When you’re running a social media page for your fashion startup, any type of engagement should be viewed as a huge win. Well, halfway to a huge win. Whether it’s a loaded question or a quick little comment, always respond. Too many companies think that their responsibility ends when they push “Update” or “Tweet” or “Post,” but the work has really just begun. Jewelry designer David Yurman provides a perfect example of engaging a social media audience. He requests that his followers take photographs of themselves wearing his pieces and then uses them to share his designs. This not only gives him a unique way to show off his jewelry, but it engages his audience and gives them a reason to participate. They even use this user-generated photography in his online gift guides. The goal of social media is not to serve as a digital soapbox. When used correctly, social media pages provide a place for companies to interact directly with their audience. Answering questions and responding to comments is just as important as posting quality content. When a user decides to engage your social media page, jump on the opportunity and foster the relationship.
Stop Guessing and Make a Plan
Unique social media campaigns that go viral can lift companies above the competition almost overnight, but have you ever thought about the opposite? The dangers of a huge social media blunder are everywhere, on every platform, and they can pop up without warning. A misused hashtag can become a viral online joke. An eager new employee can post a clever pun that actually offends thousands of people (if not millions) and misrepresents the brand. Don’t allow these pitfalls to push your fashion startup backwards. Make a plan. Choose exactly how many posts you’ll share each week, where they will be shared, and what the content will focus on. Select a specific employee or team of employees who can access your social pages and have permission to post as your brand. You should also leave some space in your posting schedule for interesting content that might arise spontaneously. Planning your social media strategy will help you avoid embarrassing mistakes that are hard to take back.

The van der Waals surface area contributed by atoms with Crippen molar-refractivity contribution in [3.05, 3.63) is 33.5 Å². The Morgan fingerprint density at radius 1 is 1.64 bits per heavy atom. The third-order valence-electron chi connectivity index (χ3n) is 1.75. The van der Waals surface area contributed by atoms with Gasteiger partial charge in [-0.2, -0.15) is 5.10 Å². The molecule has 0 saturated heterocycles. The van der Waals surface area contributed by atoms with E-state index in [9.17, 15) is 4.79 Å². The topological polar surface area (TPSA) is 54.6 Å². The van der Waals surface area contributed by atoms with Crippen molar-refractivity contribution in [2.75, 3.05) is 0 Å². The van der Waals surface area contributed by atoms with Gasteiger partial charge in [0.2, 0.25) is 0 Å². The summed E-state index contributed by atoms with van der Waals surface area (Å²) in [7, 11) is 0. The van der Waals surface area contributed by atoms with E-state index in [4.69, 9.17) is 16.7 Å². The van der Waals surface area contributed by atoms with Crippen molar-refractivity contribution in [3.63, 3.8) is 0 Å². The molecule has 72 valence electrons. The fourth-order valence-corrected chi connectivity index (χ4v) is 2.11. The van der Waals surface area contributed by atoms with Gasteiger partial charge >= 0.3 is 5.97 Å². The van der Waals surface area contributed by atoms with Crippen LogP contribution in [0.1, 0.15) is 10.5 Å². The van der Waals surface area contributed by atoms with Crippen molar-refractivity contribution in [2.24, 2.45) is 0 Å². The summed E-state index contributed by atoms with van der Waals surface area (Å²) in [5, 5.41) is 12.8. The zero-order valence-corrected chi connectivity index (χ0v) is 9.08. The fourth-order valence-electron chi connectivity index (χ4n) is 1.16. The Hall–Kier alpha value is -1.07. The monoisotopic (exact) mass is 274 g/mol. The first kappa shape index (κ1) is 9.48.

One Size Does Not Fit All
Each social media platform is unique, from the way their content feeds are organized to the audiences that use them. Many companies think they need to have a presence on every popular social media site, but it’s just not true. Each platform offers unique options, so choose the sites that will benefit your fashion startup specifically. Instagram, for example, has massive pool of users who are passionate about fashion of all kinds. Facebook, on the other hand, has a much larger, much more general audience. For example, look at Michael Kors. His Instagram page is packed with beautiful product shots and lifestyle photographs. His Pinterest page, however, features style tips his audience can put into practice. The way Michael Kors takes advantage of these unique platforms shows that his team understands the difference between the Pinterest audience and the Instagram audience. Each approach is tailored to a specific platform and unique content is offered on both. Get to know which types of fans you have on each platform and try to share content that speaks to their specific interests.
Making mistakes in social media is easy, but avoiding them is easier. If you’re proactive about your approach to marketing your fashion startup on social sites, you’ll keep things under control and captivate the users you’re looking for. If you’ve experienced any disastrous or embarrassing social media blunders (and don’t mind sharing), tell us about it on Twitter at @Starternoise.